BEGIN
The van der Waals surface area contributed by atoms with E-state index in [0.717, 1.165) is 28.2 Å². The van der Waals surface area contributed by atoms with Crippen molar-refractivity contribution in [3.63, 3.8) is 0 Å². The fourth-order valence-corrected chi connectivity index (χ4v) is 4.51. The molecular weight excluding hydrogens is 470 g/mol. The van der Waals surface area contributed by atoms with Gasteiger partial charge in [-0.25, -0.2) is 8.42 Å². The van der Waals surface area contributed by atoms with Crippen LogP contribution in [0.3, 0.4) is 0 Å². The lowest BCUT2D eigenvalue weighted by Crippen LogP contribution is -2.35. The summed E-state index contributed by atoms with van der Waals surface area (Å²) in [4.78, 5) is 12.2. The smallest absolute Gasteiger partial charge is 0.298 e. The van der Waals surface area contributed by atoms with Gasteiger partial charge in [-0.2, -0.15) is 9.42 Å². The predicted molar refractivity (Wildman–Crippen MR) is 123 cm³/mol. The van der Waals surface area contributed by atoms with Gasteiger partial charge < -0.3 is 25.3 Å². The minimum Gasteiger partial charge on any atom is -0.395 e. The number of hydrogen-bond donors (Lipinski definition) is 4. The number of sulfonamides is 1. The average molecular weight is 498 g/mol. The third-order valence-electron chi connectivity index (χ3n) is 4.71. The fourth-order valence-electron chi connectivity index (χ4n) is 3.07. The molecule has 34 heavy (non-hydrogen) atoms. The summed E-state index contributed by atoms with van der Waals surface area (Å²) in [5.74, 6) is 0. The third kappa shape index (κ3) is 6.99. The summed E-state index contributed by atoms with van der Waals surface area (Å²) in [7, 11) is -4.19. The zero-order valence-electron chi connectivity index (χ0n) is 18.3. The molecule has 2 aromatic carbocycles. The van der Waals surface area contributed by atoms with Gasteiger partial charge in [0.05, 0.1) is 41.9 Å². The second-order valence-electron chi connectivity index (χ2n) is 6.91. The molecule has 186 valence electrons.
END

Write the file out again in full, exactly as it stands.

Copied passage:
The van der Waals surface area contributed by atoms with E-state index in [0.717, 1.165) is 28.2 Å². The van der Waals surface area contributed by atoms with Crippen molar-refractivity contribution in [3.63, 3.8) is 0 Å². The fourth-order valence-corrected chi connectivity index (χ4v) is 4.51. The molecular weight excluding hydrogens is 470 g/mol. The van der Waals surface area contributed by atoms with Gasteiger partial charge in [-0.25, -0.2) is 8.42 Å². The van der Waals surface area contributed by atoms with Crippen LogP contribution in [0.3, 0.4) is 0 Å². The lowest BCUT2D eigenvalue weighted by Crippen LogP contribution is -2.35. The summed E-state index contributed by atoms with van der Waals surface area (Å²) in [4.78, 5) is 12.2. The smallest absolute Gasteiger partial charge is 0.298 e. The van der Waals surface area contributed by atoms with Gasteiger partial charge in [-0.2, -0.15) is 9.42 Å². The predicted molar refractivity (Wildman–Crippen MR) is 123 cm³/mol. The van der Waals surface area contributed by atoms with Gasteiger partial charge < -0.3 is 25.3 Å². The minimum Gasteiger partial charge on any atom is -0.395 e. The number of hydrogen-bond donors (Lipinski definition) is 4. The number of sulfonamides is 1. The average molecular weight is 498 g/mol. The third-order valence-electron chi connectivity index (χ3n) is 4.71. The fourth-order valence-electron chi connectivity index (χ4n) is 3.07. The molecule has 34 heavy (non-hydrogen) atoms. The summed E-state index contributed by atoms with van der Waals surface area (Å²) in [5.74, 6) is 0. The third kappa shape index (κ3) is 6.99. The summed E-state index contributed by atoms with van der Waals surface area (Å²) in [7, 11) is -4.19. The zero-order valence-electron chi connectivity index (χ0n) is 18.3. The molecule has 2 aromatic carbocycles. The van der Waals surface area contributed by atoms with Gasteiger partial charge in [0.05, 0.1) is 41.9 Å². The second-order valence-electron chi connectivity index (χ2n) is 6.91. The molecule has 186 valence electrons.